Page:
Hubble’s latest image shows an explosive galaxy, NGC 4051, located 45 million years from Earth. Stars there, are lighting up the galaxy as they die.

When massive stars approach their last stellar evolutionary stages, a supernova is what follows. When they die, they light up the cosmos with bright, explosive bursts of light and material. These events are incredibly energetic and extremely bright.

Such explosions are so bright that they become visible even from afar using telescopes such as the NASA/ESA Hubble Space Telescope.

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The latest photo from the Hubble telescope is the exact sample. You can see the explosive events scattered throughout the center and spiral arms of NGC 4051.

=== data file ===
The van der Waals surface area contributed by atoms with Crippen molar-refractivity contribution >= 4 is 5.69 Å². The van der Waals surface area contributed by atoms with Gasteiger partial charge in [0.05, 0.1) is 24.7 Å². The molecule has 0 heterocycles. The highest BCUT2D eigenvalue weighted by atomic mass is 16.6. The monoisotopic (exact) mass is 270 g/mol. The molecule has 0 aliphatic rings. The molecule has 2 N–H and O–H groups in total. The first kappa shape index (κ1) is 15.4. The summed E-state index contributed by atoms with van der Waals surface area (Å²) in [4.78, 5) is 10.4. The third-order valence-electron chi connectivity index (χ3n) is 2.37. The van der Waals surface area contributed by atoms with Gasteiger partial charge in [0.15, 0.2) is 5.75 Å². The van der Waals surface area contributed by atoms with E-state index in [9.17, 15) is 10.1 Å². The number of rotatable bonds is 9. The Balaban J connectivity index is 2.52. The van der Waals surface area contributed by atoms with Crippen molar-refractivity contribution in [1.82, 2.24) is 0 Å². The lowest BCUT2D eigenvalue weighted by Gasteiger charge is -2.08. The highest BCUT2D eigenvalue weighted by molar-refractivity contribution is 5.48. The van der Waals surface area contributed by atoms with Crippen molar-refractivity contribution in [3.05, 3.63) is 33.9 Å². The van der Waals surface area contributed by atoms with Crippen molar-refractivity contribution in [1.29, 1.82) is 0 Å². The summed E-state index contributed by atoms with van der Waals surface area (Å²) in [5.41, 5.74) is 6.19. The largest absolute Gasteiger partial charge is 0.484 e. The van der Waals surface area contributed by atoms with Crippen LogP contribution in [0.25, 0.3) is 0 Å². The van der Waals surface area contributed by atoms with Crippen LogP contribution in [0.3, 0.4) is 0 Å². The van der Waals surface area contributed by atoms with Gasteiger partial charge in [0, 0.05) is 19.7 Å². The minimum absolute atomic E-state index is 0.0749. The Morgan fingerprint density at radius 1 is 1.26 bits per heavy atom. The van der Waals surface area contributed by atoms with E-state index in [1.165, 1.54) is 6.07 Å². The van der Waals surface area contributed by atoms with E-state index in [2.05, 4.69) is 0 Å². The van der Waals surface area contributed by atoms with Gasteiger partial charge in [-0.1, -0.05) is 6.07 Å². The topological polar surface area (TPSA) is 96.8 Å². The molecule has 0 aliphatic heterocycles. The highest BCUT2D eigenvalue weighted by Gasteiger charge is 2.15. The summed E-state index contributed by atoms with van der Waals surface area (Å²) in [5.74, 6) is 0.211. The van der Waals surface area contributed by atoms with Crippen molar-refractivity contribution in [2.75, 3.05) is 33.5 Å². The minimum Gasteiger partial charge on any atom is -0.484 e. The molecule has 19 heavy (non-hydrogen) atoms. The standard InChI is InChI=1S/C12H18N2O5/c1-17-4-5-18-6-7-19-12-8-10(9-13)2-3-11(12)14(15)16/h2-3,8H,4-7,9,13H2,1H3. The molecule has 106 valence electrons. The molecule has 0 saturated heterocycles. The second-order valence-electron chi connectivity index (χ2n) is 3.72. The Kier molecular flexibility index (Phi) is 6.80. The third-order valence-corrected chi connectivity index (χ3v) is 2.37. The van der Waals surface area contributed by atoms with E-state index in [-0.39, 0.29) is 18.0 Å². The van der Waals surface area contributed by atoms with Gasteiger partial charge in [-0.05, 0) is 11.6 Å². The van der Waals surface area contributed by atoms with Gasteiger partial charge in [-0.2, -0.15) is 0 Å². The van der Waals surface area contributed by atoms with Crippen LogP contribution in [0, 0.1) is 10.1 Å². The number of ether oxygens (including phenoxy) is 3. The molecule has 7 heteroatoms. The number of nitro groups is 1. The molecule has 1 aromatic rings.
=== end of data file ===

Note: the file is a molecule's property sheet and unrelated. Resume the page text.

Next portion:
NGC 4051 galaxy is known to host a large number of supernovae over the years. Astronomers observed the first one in 1983 (SN 1983I), followed by the second in 2003 (SN 2003ie), and the most recent in 2010 (SN 2010br).

Astronomers categorized both SN 1983I and SN 2010br as Type Ic supernovae. This type of supernova is produced by the core collapse of a massive star that has lost its outer layer of hydrogen and helium, either via winds or by mass transfer to a companion star.

NGC 4051 lies in the southern part of a cluster of galaxies, the Ursa Major I Cluster. This cluster contains a lot of spirals like NGC 4051 and lies in a larger cluster, the Virgo Supercluster, which is also home to our own galaxy.

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